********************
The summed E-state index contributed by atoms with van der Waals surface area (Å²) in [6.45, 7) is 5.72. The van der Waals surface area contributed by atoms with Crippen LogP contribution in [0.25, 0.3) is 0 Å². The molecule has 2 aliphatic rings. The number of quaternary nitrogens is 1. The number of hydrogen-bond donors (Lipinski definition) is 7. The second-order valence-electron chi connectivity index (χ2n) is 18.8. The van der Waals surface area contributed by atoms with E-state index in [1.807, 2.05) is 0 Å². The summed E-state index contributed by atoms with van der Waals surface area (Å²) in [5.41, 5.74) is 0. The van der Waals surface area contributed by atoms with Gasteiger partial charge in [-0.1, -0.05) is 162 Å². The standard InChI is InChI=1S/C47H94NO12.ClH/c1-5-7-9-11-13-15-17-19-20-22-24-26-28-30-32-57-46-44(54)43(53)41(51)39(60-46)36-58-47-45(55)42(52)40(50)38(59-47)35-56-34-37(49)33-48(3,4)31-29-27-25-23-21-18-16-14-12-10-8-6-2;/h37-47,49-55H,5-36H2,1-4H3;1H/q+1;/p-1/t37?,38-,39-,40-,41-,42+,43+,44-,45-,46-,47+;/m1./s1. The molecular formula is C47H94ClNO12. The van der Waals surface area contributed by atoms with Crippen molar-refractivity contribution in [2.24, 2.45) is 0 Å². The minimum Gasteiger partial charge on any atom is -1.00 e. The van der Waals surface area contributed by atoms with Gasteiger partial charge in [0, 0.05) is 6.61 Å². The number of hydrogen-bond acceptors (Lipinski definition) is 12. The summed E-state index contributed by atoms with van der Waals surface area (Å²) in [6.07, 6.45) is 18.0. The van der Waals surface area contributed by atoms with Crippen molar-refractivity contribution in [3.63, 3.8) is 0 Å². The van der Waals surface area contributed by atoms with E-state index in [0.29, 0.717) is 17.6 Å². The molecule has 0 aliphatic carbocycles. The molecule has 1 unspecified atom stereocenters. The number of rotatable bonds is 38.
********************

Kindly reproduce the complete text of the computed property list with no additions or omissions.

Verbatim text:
The summed E-state index contributed by atoms with van der Waals surface area (Å²) in [6.45, 7) is 5.72. The van der Waals surface area contributed by atoms with Crippen LogP contribution in [0.25, 0.3) is 0 Å². The molecule has 2 aliphatic rings. The number of quaternary nitrogens is 1. The number of hydrogen-bond donors (Lipinski definition) is 7. The second-order valence-electron chi connectivity index (χ2n) is 18.8. The van der Waals surface area contributed by atoms with E-state index in [1.807, 2.05) is 0 Å². The summed E-state index contributed by atoms with van der Waals surface area (Å²) in [5.41, 5.74) is 0. The van der Waals surface area contributed by atoms with Gasteiger partial charge in [-0.1, -0.05) is 162 Å². The standard InChI is InChI=1S/C47H94NO12.ClH/c1-5-7-9-11-13-15-17-19-20-22-24-26-28-30-32-57-46-44(54)43(53)41(51)39(60-46)36-58-47-45(55)42(52)40(50)38(59-47)35-56-34-37(49)33-48(3,4)31-29-27-25-23-21-18-16-14-12-10-8-6-2;/h37-47,49-55H,5-36H2,1-4H3;1H/q+1;/p-1/t37?,38-,39-,40-,41-,42+,43+,44-,45-,46-,47+;/m1./s1. The molecular formula is C47H94ClNO12. The van der Waals surface area contributed by atoms with Crippen molar-refractivity contribution in [2.24, 2.45) is 0 Å². The minimum Gasteiger partial charge on any atom is -1.00 e. The van der Waals surface area contributed by atoms with Gasteiger partial charge in [0, 0.05) is 6.61 Å². The number of hydrogen-bond acceptors (Lipinski definition) is 12. The summed E-state index contributed by atoms with van der Waals surface area (Å²) in [6.07, 6.45) is 18.0. The van der Waals surface area contributed by atoms with Crippen molar-refractivity contribution in [3.63, 3.8) is 0 Å². The van der Waals surface area contributed by atoms with E-state index in [0.29, 0.717) is 17.6 Å². The molecule has 0 aliphatic carbocycles. The molecule has 1 unspecified atom stereocenters. The number of rotatable bonds is 38.